Growth Management Queensland and Council of Mayors (SEQ) have developed new guidelines for neighbourhood, street and housing design in South East Queensland. The Next Generation Planning handbook is intended to help councils plan for future growth, ‘making places great for people, and ensuring they can afford to live there’. The handbook is supported by a short online video to raise awareness about housing choice, good planning and affordable living.
The Next Generation Planning handbook is of special interest to SEQ planners because it uses empirical evidence to inform regionally relevant guidance. As the introduction of the handbook explains, ‘The inspiration for this handbook came from the great places of SEQ, studied in detail in its preparation’. A total of 59 locations in Sunshine Coast, Ipswich, Toowoomba, Gold Coast and Brisbane were studied. Each location was nominated by council planners, as representative of the ‘best of the best’ on their patch.
Affordable living is a term that infers a broader definition of housing affordability than is found in some debates on the issue. The handbook advocates a wide range of housing options for SEQ neighbourhoods and centres, including large and small detached houses, terrace houses, the ‘plexes’ (duplex/triplex/ quadlex/quinplex), as well as ‘fonzie flats’ and apartments. The handbook provides guidance on each housing type, and model provisions suitable for use in planning schemes, to promote and regulate these housing options.
SEQ Place Model
The research underpinning this handbook suggests that settlements in SEQ can be understood as a series of place types, each with common characteristics, similar land use mixes and intensities of development.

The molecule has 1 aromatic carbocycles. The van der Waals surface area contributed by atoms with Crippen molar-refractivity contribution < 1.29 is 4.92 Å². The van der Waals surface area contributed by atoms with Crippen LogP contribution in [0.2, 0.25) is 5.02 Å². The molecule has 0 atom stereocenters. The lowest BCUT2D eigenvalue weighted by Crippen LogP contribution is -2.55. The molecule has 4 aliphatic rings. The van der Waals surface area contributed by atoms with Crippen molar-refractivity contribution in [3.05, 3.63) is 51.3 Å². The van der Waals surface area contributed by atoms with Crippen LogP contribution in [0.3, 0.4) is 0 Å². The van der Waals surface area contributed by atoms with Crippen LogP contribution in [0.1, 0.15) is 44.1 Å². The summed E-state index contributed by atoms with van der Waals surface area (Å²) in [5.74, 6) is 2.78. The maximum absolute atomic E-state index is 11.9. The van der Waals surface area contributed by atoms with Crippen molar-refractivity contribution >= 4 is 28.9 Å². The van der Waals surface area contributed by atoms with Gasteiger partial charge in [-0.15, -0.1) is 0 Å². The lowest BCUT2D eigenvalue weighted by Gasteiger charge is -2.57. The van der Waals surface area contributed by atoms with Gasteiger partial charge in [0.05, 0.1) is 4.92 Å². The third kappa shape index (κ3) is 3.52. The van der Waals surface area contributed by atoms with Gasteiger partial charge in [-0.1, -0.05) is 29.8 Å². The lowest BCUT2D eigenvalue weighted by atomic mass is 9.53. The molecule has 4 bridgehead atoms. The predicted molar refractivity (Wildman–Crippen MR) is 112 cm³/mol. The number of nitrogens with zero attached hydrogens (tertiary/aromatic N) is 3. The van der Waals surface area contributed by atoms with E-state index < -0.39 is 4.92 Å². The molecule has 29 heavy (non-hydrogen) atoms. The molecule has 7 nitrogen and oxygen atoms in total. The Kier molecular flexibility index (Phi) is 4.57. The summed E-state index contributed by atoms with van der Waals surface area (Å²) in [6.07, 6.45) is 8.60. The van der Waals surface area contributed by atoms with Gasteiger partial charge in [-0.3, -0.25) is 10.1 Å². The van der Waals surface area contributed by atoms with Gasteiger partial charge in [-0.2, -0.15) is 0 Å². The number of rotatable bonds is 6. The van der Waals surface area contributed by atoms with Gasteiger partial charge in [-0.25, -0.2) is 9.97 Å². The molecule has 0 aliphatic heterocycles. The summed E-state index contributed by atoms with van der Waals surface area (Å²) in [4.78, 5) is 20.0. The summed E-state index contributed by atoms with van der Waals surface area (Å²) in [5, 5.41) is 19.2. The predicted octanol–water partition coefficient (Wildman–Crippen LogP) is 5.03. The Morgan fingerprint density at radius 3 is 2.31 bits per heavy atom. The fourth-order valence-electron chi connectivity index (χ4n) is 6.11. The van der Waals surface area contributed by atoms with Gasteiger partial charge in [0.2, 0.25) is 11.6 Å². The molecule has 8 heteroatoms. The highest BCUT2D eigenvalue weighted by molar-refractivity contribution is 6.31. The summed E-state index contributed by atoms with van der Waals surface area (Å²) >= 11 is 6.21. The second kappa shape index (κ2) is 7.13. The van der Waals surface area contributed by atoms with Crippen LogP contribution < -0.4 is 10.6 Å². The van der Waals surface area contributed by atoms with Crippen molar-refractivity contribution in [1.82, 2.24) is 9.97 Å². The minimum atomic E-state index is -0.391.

The SEQ Place Model identifies eight place types in SEQ from the study of well known locations around the region. Each place type is recognisable by its function, special qualities, intensity, character and housing forms. These include natural areas, rural areas, rural towns, next generation suburban and urban neighbourhoods, mixed use activity centres and CBDs. (Next Generation Planning handbook, p4)
The SEQ Place Model is an adaptation and evolution of the well known transect planning technique, pioneered by North American new urbanists but also used in some Australian developments. What is of note here is the application of the transect to a specific Australian region. This has resulted in some variations from the ‘new urbanist transect’. A rural township place type (a common and meaningful typology in SEQ) has been added. Suburban and urban neighbourhood definitions are also aligned with SEQ Regional Plan policies concerning residential density (suburban neighbourhoods being 15-30 dwellings per hectare, and urban neighbourhoods 30+).
Development of the SEQ Place Model has not been an academic exercise. It is a tool for broad-scale strategic planning across a local government area, a town or a suburb.
The handbook advocates the use of form- based codes in SEQ planning. Form-based codes use graphics as well as words to articulate planning requirements and promote more predictable building designs. Prescriptive, predictable codes might be said to be contrary to performance-based planning, but there is plenty of space for bespoke designs as well as well-considered standard options.
This project was a rare opportunity to undertake research and development on planning and urban design for (predominantly) residential development. It is timely that the handbook has been prepared when new planning schemes are being written or contemplated by many SEQ councils. It is anticipated that the guidance in Next Generation Planning will inform, be adapted and be used in these new planning schemes.